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Martyn's Law moves step closer as draft legislation published

The creation of a new statutory 'Protect Duty' was a recommendation resulting from the public inquiry into the Manchester Arena bombing in 2017.

What venues are legally required to do to reduce the risk of terrorism and ensure public safety will vary according to capacity and the activity taking place, according to draft legislation published by the government.

The draft Terrorism (Protection of Premises) Bill, better known as ‘Martyn’s Law’, will require any person who has control of a public premises or event accessible to the public to comply with a number of terrorism protection requirements.

It has been named after Martyn Hett, one of 22 to die in the 2017 Manchester Arena terrorist attack which a subsequent inquiry found could have been stopped or limited if security on the night had been better.

According to an explanatory note from the Home Office, this legislation aims to create clear legal requirements which depart from the UK's current 'entirely voluntary' approach in this area.

It will be subject to pre-legislative scrutiny by the Home Affairs Select Committee ahead of formal introduction.

Under Martyn's Law, any person who has control of a premises which holds between 100-799 people will be subject to duties associated with standard duty premises.

Those responsible for a venue with a capacity of 800 or more will have to comply with enhanced duty premises obligations.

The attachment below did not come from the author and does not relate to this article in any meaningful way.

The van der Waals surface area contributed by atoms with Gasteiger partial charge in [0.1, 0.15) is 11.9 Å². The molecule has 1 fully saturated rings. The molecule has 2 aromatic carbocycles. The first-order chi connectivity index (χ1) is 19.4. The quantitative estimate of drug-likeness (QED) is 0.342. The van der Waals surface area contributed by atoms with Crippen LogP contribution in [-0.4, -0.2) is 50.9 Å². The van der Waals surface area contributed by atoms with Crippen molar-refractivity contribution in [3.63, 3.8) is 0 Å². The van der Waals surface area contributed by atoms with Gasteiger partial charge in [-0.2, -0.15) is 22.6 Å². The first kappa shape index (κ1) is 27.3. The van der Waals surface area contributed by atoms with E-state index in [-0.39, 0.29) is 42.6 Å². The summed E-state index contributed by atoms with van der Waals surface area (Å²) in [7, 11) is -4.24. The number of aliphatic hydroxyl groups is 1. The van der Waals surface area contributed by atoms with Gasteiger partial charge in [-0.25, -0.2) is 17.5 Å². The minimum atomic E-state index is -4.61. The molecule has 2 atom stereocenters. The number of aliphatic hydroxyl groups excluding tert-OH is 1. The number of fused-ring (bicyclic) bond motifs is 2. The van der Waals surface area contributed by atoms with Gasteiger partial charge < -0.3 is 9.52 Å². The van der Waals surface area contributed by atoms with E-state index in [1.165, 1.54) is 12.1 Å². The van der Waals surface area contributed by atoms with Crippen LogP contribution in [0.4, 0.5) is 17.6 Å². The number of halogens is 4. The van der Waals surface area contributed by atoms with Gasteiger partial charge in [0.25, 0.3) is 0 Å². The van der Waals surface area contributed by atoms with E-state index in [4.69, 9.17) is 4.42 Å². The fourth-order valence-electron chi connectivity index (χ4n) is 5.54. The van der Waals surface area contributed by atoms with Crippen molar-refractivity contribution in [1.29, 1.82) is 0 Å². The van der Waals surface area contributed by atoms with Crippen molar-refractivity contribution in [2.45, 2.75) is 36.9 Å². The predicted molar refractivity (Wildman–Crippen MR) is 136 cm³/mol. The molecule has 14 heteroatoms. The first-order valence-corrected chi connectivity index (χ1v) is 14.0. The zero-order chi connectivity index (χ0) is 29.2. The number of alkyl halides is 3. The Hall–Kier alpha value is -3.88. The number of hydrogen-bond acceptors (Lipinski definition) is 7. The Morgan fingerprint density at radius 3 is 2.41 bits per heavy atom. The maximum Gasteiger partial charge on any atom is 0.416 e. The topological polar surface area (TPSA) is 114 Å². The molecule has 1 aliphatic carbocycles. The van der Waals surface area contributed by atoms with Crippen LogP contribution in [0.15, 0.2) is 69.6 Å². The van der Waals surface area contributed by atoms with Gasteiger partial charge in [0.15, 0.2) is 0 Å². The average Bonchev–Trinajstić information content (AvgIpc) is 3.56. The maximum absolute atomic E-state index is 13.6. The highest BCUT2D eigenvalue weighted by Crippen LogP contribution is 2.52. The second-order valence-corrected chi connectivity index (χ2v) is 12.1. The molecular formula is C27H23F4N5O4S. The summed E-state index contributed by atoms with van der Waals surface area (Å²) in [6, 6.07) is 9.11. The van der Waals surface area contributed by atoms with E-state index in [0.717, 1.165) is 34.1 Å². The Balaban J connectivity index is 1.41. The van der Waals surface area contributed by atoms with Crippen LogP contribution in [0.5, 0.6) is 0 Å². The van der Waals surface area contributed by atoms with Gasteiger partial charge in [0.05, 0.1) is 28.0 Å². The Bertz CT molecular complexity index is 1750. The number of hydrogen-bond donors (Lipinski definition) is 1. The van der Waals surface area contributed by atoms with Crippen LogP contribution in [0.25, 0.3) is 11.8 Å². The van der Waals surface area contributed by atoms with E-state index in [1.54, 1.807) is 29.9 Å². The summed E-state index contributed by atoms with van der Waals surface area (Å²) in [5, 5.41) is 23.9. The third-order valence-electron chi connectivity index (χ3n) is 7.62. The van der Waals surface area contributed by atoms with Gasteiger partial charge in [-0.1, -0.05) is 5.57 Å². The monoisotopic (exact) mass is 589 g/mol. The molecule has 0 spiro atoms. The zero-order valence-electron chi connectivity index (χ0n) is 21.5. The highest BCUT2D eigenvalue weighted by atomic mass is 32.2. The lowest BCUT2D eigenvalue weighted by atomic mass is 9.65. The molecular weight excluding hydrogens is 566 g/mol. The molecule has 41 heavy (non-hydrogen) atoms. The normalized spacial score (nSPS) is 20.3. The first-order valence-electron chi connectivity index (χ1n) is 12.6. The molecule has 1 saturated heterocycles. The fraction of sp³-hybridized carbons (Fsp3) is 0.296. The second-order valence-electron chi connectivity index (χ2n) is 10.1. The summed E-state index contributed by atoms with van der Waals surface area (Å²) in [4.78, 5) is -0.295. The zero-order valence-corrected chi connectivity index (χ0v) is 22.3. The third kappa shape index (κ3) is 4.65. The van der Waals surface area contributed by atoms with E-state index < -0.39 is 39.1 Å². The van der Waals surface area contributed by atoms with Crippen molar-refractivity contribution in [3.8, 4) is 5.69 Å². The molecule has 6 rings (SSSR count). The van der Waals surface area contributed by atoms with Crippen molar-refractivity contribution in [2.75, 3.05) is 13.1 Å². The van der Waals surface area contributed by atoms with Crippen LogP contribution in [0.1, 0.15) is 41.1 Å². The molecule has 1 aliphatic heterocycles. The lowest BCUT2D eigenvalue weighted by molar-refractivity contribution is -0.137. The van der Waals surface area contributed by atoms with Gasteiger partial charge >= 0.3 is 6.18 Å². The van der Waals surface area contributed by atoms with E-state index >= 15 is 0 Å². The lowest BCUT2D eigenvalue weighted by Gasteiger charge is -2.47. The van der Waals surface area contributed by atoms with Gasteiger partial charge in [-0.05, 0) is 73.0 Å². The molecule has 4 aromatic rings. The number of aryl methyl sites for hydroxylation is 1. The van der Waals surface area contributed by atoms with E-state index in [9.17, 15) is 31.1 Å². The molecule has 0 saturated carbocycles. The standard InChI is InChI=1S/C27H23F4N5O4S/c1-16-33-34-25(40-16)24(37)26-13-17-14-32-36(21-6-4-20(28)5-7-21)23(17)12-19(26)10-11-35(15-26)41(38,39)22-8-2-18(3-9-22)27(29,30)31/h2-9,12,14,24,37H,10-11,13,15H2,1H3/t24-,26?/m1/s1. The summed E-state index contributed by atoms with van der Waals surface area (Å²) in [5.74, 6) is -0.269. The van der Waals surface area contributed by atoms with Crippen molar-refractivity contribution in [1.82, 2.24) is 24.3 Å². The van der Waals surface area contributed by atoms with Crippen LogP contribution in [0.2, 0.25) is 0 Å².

Persons responsible for standard duty premises will be required to undertake what are intended to be low-cost activities which seek to improve protective security and preparedness, and to ensure that workers are given appropriate terrorism protection training. 

They will also be required to undertake a standard terrorism evaluation in which they consider how best to respond in the event of a terrorist event, e.g. procedures to evacuate their premises.

Persons responsible for enhanced duty premises will also be required to provide terrorism protection training.

However, they must also appoint an individual as the designated senior officer for the premises or event, and must complete and regularly review their terrorism risk assessment which considers the ‘reasonably practicable’ measures that may reduce the risk of a terrorist act occurring.

They must also implement reasonably practicable security measures to reduce risk and harm, such as those relating to monitoring the premises and procedures to be followed in the event of an attack.

The requirements applicable to enhanced duty premises will also apply to qualifying public events, which are those held at premises that are not qualifying public premises with a capacity of 800 or over.

The legislation also provides for a regulator who will have the powers of inspection and enforcement.

Martyn's mother Figen Murray said: "Martyn’s Law will end the ridiculous situation where venues have legal obligations for how many toilets they have but no obligation to keep their customers protected.

"Of course Martyn’s Law won’t stop all terror attacks, but it will make crowded places better protected and prepared, and make the terrorists’ job that bit harder."

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